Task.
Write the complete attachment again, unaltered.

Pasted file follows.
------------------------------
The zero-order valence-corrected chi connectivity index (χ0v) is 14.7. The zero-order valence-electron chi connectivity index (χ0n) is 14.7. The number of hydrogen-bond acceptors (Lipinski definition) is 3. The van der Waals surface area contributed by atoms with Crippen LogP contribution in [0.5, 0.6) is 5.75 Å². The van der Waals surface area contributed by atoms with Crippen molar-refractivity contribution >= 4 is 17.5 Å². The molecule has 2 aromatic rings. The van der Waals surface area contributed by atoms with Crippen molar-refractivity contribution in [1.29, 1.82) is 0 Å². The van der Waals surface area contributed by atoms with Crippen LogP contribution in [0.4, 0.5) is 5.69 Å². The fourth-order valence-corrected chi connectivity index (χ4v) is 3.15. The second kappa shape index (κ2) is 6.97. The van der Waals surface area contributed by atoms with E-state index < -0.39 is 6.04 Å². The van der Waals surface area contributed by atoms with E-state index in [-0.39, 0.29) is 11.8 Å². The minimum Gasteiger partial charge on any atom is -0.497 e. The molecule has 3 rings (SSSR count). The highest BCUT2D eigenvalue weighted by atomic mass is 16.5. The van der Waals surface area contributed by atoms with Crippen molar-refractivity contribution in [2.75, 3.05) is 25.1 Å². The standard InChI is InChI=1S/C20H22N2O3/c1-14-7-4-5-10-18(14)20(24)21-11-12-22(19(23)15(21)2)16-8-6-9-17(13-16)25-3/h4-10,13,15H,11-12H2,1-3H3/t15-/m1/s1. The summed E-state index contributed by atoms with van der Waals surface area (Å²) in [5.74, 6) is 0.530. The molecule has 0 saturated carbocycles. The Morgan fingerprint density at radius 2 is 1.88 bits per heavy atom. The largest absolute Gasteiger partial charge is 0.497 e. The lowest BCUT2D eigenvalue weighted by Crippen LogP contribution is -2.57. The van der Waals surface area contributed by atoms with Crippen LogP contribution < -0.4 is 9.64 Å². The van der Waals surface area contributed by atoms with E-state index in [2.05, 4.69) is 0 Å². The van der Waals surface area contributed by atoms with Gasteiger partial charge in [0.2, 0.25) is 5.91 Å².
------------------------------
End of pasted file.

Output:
The zero-order valence-corrected chi connectivity index (χ0v) is 14.7. The zero-order valence-electron chi connectivity index (χ0n) is 14.7. The number of hydrogen-bond acceptors (Lipinski definition) is 3. The van der Waals surface area contributed by atoms with Crippen LogP contribution in [0.5, 0.6) is 5.75 Å². The van der Waals surface area contributed by atoms with Crippen molar-refractivity contribution >= 4 is 17.5 Å². The molecule has 2 aromatic rings. The van der Waals surface area contributed by atoms with Crippen molar-refractivity contribution in [1.29, 1.82) is 0 Å². The van der Waals surface area contributed by atoms with Crippen LogP contribution in [0.4, 0.5) is 5.69 Å². The fourth-order valence-corrected chi connectivity index (χ4v) is 3.15. The second kappa shape index (κ2) is 6.97. The van der Waals surface area contributed by atoms with E-state index < -0.39 is 6.04 Å². The van der Waals surface area contributed by atoms with E-state index in [-0.39, 0.29) is 11.8 Å². The minimum Gasteiger partial charge on any atom is -0.497 e. The molecule has 3 rings (SSSR count). The highest BCUT2D eigenvalue weighted by atomic mass is 16.5. The van der Waals surface area contributed by atoms with Crippen molar-refractivity contribution in [2.75, 3.05) is 25.1 Å². The standard InChI is InChI=1S/C20H22N2O3/c1-14-7-4-5-10-18(14)20(24)21-11-12-22(19(23)15(21)2)16-8-6-9-17(13-16)25-3/h4-10,13,15H,11-12H2,1-3H3/t15-/m1/s1. The summed E-state index contributed by atoms with van der Waals surface area (Å²) in [5.74, 6) is 0.530. The molecule has 0 saturated carbocycles. The Morgan fingerprint density at radius 2 is 1.88 bits per heavy atom. The largest absolute Gasteiger partial charge is 0.497 e. The lowest BCUT2D eigenvalue weighted by Crippen LogP contribution is -2.57. The van der Waals surface area contributed by atoms with Crippen LogP contribution < -0.4 is 9.64 Å². The van der Waals surface area contributed by atoms with E-state index in [2.05, 4.69) is 0 Å². The van der Waals surface area contributed by atoms with Gasteiger partial charge in [0.2, 0.25) is 5.91 Å².